Talk about a testimony.
From 1996 to 2006, former Christianaires member Paul Porter fought the battle of his life.
Developing a blood clot on his brain at age 34, the singer lost much of his physical functioning. “I lost my vision, I couldn’t walk,” Porter told The Black Gospel Blog. “I lost my speech and memory. I was paralyzed and in a wheelchair for three years.”
Five surgeries and plenty of prayer later, Porter went “from the wheelchair to a walker to a cane.” This past June, he walked lighthearted and unassisted into a recording studio to begin work on his debut solo CD, A New Day, released today by Nashville-based Light Records.
Paul and his brother Tyrone founded the Christianaires in the 1970s. The quartet, which over the years included Charles Porter, George Carter and Ronald Brown, gained great popularity in the 1980s and 1990s with its sophisticated modern sound and choir-like arrangements. A number of hit singles followed, including a paean to gospel radio announcers titled “Radio Angels.” In 2007, the quartet was inducted into the Gospel Music Hall of Fame.
After producing, writing and singing lead for the Christianaires for more than three decades, Porter left the quartet earlier this year “because I had a lot of songs that I wanted to do with [the Christianaires], but it wasn’t in their format. I decided to do the songs as a solo artist.”
One is the current single from the album, “What Did You Do.” It recently entered Radio & Records Top Gospel Singles chart.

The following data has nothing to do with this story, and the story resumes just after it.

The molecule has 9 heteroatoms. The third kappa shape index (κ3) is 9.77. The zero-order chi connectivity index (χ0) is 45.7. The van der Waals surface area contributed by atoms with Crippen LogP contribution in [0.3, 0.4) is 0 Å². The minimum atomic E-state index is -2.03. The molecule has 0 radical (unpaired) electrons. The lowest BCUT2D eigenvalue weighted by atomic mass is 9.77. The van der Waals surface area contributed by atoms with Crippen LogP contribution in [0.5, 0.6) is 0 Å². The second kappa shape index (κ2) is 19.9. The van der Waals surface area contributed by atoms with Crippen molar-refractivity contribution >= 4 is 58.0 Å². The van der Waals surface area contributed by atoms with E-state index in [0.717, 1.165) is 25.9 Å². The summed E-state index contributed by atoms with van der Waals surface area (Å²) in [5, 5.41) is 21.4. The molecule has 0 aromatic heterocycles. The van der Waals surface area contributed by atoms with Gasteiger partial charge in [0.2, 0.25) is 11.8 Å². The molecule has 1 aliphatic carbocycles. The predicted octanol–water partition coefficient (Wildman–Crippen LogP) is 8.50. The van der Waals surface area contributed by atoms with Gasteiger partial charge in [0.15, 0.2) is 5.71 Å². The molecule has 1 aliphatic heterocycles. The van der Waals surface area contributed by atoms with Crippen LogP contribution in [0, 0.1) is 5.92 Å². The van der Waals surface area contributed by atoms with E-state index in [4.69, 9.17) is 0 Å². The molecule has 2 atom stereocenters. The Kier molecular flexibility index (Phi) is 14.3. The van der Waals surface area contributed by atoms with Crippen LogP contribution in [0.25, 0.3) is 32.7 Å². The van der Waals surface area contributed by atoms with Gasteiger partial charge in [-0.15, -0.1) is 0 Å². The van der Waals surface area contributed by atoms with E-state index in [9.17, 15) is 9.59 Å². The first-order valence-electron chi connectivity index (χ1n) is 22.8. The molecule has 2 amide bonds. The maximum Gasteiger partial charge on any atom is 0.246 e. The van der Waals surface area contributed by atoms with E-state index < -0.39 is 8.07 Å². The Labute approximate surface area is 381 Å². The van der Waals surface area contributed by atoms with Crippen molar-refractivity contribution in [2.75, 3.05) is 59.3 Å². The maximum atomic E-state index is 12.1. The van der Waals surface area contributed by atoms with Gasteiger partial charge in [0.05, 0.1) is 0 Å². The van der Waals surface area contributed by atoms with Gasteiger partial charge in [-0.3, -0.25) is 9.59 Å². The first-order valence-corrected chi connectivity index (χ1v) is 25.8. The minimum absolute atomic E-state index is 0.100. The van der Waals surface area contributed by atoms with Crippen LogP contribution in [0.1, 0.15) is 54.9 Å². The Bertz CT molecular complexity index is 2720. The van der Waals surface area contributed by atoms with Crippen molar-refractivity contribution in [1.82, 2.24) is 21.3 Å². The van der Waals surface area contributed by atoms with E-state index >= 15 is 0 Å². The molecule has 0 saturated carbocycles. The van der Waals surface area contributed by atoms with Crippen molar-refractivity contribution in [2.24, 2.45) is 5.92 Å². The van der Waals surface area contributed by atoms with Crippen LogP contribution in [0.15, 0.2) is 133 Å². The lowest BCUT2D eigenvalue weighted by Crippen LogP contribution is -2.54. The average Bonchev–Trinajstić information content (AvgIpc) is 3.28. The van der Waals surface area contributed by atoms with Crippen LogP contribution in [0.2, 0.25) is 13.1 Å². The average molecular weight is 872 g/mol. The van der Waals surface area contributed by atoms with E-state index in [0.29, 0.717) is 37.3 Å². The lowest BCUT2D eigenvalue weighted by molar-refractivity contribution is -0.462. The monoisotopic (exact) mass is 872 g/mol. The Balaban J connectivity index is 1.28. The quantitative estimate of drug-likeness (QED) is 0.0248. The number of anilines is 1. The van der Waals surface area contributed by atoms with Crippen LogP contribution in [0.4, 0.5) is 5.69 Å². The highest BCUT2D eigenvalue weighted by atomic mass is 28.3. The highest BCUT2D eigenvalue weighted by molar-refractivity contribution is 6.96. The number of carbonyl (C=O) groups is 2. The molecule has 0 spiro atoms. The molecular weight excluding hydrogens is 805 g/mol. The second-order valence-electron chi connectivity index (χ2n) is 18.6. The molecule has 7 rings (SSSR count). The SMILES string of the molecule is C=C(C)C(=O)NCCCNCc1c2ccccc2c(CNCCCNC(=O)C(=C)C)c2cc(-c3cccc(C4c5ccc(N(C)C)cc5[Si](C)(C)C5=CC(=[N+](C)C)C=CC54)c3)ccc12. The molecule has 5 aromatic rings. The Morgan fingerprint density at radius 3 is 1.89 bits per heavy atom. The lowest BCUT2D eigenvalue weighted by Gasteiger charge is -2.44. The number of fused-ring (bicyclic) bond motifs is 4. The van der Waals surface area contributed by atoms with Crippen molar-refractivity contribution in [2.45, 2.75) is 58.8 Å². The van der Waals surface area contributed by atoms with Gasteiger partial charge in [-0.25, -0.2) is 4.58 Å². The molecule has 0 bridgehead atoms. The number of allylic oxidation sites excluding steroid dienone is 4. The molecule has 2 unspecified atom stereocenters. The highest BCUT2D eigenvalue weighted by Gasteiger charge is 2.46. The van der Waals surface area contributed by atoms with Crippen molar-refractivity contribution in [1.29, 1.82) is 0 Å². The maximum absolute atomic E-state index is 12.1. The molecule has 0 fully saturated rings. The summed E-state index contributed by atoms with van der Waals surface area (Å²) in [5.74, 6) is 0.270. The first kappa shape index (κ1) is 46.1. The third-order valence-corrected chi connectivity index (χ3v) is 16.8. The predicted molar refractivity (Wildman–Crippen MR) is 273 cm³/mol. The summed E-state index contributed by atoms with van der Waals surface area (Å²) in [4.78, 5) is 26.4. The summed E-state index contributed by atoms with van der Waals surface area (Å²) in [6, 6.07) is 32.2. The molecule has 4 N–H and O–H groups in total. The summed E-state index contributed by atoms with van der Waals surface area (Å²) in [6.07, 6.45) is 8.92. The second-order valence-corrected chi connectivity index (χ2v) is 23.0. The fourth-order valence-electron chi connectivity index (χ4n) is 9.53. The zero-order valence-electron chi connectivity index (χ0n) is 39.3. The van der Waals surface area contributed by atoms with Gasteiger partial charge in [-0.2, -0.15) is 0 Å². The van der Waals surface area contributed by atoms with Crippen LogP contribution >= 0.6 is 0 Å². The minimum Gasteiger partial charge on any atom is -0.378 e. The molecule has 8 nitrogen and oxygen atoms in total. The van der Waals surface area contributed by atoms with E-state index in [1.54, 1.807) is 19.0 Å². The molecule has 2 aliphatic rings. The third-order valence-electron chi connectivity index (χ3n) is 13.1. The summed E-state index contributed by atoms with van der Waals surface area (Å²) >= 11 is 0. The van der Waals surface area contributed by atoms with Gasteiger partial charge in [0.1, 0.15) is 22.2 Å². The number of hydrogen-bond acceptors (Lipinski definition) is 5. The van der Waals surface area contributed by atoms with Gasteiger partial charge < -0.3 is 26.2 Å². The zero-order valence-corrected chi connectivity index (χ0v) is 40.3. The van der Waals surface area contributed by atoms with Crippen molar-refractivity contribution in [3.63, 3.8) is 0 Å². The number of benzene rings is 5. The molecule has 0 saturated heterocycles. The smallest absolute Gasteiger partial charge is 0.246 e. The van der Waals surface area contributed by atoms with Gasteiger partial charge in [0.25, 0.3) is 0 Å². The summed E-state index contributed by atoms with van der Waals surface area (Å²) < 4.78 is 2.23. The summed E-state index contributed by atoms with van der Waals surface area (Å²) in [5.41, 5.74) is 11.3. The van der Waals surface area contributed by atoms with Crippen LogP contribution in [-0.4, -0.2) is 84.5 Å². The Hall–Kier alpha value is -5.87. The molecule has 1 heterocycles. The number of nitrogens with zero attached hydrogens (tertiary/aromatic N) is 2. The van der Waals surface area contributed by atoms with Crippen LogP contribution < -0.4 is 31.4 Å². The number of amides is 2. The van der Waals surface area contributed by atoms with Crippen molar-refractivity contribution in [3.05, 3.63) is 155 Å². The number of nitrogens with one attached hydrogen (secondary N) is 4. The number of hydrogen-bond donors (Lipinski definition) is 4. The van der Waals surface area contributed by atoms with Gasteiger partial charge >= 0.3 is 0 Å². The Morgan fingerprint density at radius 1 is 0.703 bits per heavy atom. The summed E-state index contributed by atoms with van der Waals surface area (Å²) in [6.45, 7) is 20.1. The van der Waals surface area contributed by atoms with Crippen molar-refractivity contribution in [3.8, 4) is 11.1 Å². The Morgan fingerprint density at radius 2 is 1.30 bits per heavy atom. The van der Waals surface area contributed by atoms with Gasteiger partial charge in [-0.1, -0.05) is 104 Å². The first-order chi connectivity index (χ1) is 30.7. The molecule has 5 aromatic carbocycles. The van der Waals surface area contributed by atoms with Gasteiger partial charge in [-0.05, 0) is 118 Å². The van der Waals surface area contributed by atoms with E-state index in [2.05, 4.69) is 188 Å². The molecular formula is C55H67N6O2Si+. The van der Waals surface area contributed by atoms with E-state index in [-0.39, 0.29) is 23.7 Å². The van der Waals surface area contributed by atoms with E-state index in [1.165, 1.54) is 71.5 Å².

“That was the last song I wrote for the project,” Porter explains. “I didn’t know it would be a single. I just wanted a hand-clapping, Sunday morning song, and so I came up with this song. I wanted listeners to reminisce about the first time they went to church or about the anniversary of when they got saved. People can relate to that, the day they accepted Christ. That led me to realize, ‘Hey, this could be a single.’”
Other songs include “He’s There All the Time,” featuring the Canton Spirituals’ Harvey Watkins, Jr., and "If There's No Tomorrow" with Rance Allen. Porter penned three of the songs on the album and produced five.
The album is a direct reflection of Porter's view of modern ministry. "A lot of people are looking for something that hits home for them today. The church has changed. It is more open to Praise and Worship and other genres of gospel. People are opening their minds more, and looking for something sincere, something that reaches the heart."
Indeed, A New Day showcases Porter’s musical versatility. “I have paid tribute to the quartet style in some of the songs, but this album is diverse. It is urban oriented with guitar and synthesizer as well as choir and solo artist oriented. I wanted the project to be very well rounded.”
The message in the music hits close to home for Porter, as well. He points to “I Made It Through,” a song from the new album, as his personal testimony.
"The song is a great description of what I’ve been through," Porter reflects. "Odds were I would have been an invalid. Thanks to a miraculous healing, I’m now able to get back to touring. So the song really speaks to me. I’m sure it will speak to somebody else.”
Porter has signed a deal allowing him to do another record. Meanwhile, “I will be out touring and getting into other things that the Christianaires, as a quartet, were labeled as not able to do.”
Porter recently did a seven-day radio promotion tour that took him from Nashville to Virginia to Jackson, Mississippi. He admits that all of the activity after such a long period of immobility makes him “a little bit nervous, but I’m committed to doing this. It’s just amazing that I am here.”
By Bob Marovich, Editor - The Black Gospel Blog.
Special thanks to Kia Jarmon of Light Records for arranging the interview.
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